There has been much anger and many public expressions of shock at the prison sentences handed down to three Al Jazeera English journalists on Monday. It’s a high profile case involving a white foreigner, Australian correspondent Peter Greste, and an Egyptian-Canadian national, Mohamed Fahmy.
Sometimes white foreigners are able to extricate themselves from unpleasant legal imbroglios — if it gets that far — via their diplomatic missions (in December 2012 American defendants in the NGO trial were airlifted out of the country). Egypt also tends to give first worlders a wide berth (but not always) because of the PR headache their appearances in court create, as Greste has demonstrated. Egyptian dual nationals however are fair game since the foreigner defense power is diluted by the Egyptianess.
In amongst the expressions of shock there were plenty of people on Facebook and Twitter and Egyptian television who stated their support for the verdict. Some of these individuals aren’t even nut job, xenophobic morons. They’re ordinary (often otherwise reasonable) people who go Incredible Hulk at the mention of the magic words “Al Jazeera” and who, for over a year, have had intravenously injected into their brains the notion that Al Jazeera English and Arabic are a single entity and that Al Jazeera is part of a Qatar-funded plot to destabilize Egypt in the interests of the Muslim Brotherhood, which had plans to send Egypt to hell in an Islamist hand basket, we are told.
Like general populations elsewhere in the world the Egyptian public relies on Facebook, the media and gossip for its sources of news. In Egypt, as elsewhere, media reporting and gossip are often indistinguishable, with the added twist of heavy-handed state control, direct and indirect, of much of the media. In the run up to June 30, much of Egypt’s private media mutated into a braying mule straining at the bit. Viewers and readers were fed a constant diet of anti-Brotherhood propaganda. Islamist channels and newspapers were closed down. A massive crackdown began. Hundreds were killed in one day during a clearing of two sit-ins by Morsi supporters. The army took over and announced it would fight and win against terrorism with citizens’ help. There were bombings in Cairo and elsewhere, some of them large and deadly. The Muslim Brotherhood were found to be responsible for them, the incontrovertible proof being a forthright newspaper opinion column plus a Facebook status your uncle’s friend shared.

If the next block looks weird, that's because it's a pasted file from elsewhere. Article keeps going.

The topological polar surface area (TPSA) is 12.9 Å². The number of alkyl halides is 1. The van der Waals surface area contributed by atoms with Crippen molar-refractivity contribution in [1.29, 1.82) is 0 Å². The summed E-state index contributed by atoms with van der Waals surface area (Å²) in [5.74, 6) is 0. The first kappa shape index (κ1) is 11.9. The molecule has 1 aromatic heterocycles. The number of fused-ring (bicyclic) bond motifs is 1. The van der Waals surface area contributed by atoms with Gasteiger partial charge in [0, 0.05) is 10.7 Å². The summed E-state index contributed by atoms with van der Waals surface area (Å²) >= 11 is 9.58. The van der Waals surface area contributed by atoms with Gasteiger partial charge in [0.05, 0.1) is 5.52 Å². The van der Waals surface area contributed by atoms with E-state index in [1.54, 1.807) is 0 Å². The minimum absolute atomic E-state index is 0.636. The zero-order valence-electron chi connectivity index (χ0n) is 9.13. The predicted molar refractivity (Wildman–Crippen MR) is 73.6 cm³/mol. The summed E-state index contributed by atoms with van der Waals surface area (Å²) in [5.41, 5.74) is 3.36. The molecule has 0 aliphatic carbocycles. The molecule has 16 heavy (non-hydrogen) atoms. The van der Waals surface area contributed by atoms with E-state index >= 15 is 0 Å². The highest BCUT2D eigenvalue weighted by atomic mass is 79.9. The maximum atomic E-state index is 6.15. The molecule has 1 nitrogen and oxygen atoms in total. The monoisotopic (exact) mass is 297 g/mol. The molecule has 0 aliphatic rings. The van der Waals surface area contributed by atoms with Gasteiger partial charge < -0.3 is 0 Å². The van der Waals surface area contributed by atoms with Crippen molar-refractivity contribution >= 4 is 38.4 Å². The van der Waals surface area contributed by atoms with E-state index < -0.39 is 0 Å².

The summer of 2013 and its tail end were a hothouse of this madness. The shrill nationalism which developed spread like a miasma. Like a ship, nationalism requires something to float on if it is to sail, and a raging sea was provided by a vicious and comprehensive hatred of the Muslim Brotherhood and anything associated with it. In this atmosphere, suggesting that Al Jazeera English (whose Arabic sister channel had always had Brotherhood leanings in its coverage but after Morsi’s removal positively timbered) was a credible and independent news source which had never displayed any perceptible bias in its coverage of Egypt was like suggesting that Ronnie Kray is actually a decent bloke but misunderstood because of Reggie. Egypt has never been big on nuance and it disappeared altogether during this period of battening down the hatches and saving Egypt.
The reason behind the decision to go after Greste et al is best known to those who took it but there are several interpretations. My two favorites are: 1. This was part of the crackdown against the Brotherhood and 2. Somebody somewhere genuinely believed that Fahmy and friends were up to no good in their Marriott Hotel suite, but at the same time realized this might be difficult to sell to an (international?) audience what with Greste being both white and an experienced Islamist trickster and Fahmy a shape-shifting Brotherhood undercover mullah. This is why they produced a terrible 20-minute video of the police raid on the suite which was aired on television complete with dramatic music and close-ups on laptops and innocuous everyday items. As a rule, journalists make terrible Islamist miscreants in PR terms because they lack the menace of a giant fierce beard and scary “I reject your heathen ways” galabeyyas. Greste, as I recall, was wearing an Indiana Jones hat when they were taken.
The video was amateurish and awkward but it had the desired effect of sowing a seed of doubt; why would the state go to such lengths unless these men had been up to no good? It also didn’t help that the men were working without permits (they were working in secret!) and interviewing Brotherhood members (if you want to give a platform to a terrorist then you are undoubtedly one yourself!)